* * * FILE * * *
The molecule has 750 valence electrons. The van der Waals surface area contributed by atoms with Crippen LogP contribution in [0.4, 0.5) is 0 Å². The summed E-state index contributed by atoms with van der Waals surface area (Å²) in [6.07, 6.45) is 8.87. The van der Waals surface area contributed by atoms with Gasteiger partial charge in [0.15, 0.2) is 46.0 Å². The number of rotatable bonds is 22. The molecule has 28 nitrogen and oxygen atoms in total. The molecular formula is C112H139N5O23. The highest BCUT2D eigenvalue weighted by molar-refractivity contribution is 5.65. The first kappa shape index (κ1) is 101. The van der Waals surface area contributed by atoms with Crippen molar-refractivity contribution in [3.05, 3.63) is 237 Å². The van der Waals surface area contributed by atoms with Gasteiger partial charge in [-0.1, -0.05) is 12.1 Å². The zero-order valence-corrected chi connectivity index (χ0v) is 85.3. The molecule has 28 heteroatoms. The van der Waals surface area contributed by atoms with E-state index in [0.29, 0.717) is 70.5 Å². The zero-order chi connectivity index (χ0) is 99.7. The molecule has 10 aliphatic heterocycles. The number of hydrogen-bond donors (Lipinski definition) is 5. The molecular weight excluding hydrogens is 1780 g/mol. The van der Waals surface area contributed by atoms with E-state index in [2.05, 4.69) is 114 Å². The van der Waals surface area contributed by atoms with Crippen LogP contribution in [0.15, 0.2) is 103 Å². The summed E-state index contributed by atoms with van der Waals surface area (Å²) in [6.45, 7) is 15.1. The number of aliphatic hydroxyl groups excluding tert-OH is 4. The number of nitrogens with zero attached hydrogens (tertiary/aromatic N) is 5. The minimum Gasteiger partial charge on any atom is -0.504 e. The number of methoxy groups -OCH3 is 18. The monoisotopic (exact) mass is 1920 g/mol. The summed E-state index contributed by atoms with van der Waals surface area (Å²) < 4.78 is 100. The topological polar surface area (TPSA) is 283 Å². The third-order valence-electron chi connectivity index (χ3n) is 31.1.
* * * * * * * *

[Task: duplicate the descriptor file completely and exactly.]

The molecule has 750 valence electrons. The van der Waals surface area contributed by atoms with Crippen LogP contribution in [0.4, 0.5) is 0 Å². The summed E-state index contributed by atoms with van der Waals surface area (Å²) in [6.07, 6.45) is 8.87. The van der Waals surface area contributed by atoms with Gasteiger partial charge in [0.15, 0.2) is 46.0 Å². The number of rotatable bonds is 22. The molecule has 28 nitrogen and oxygen atoms in total. The molecular formula is C112H139N5O23. The highest BCUT2D eigenvalue weighted by molar-refractivity contribution is 5.65. The first kappa shape index (κ1) is 101. The van der Waals surface area contributed by atoms with Crippen molar-refractivity contribution in [3.05, 3.63) is 237 Å². The van der Waals surface area contributed by atoms with Gasteiger partial charge in [-0.1, -0.05) is 12.1 Å². The zero-order valence-corrected chi connectivity index (χ0v) is 85.3. The molecule has 28 heteroatoms. The van der Waals surface area contributed by atoms with E-state index in [0.29, 0.717) is 70.5 Å². The zero-order chi connectivity index (χ0) is 99.7. The molecule has 10 aliphatic heterocycles. The number of hydrogen-bond donors (Lipinski definition) is 5. The molecular weight excluding hydrogens is 1780 g/mol. The van der Waals surface area contributed by atoms with E-state index in [2.05, 4.69) is 114 Å². The van der Waals surface area contributed by atoms with Crippen LogP contribution in [0.15, 0.2) is 103 Å². The summed E-state index contributed by atoms with van der Waals surface area (Å²) in [6.45, 7) is 15.1. The number of aliphatic hydroxyl groups excluding tert-OH is 4. The number of nitrogens with zero attached hydrogens (tertiary/aromatic N) is 5. The minimum Gasteiger partial charge on any atom is -0.504 e. The number of methoxy groups -OCH3 is 18. The monoisotopic (exact) mass is 1920 g/mol. The summed E-state index contributed by atoms with van der Waals surface area (Å²) < 4.78 is 100. The topological polar surface area (TPSA) is 283 Å². The third-order valence-electron chi connectivity index (χ3n) is 31.1.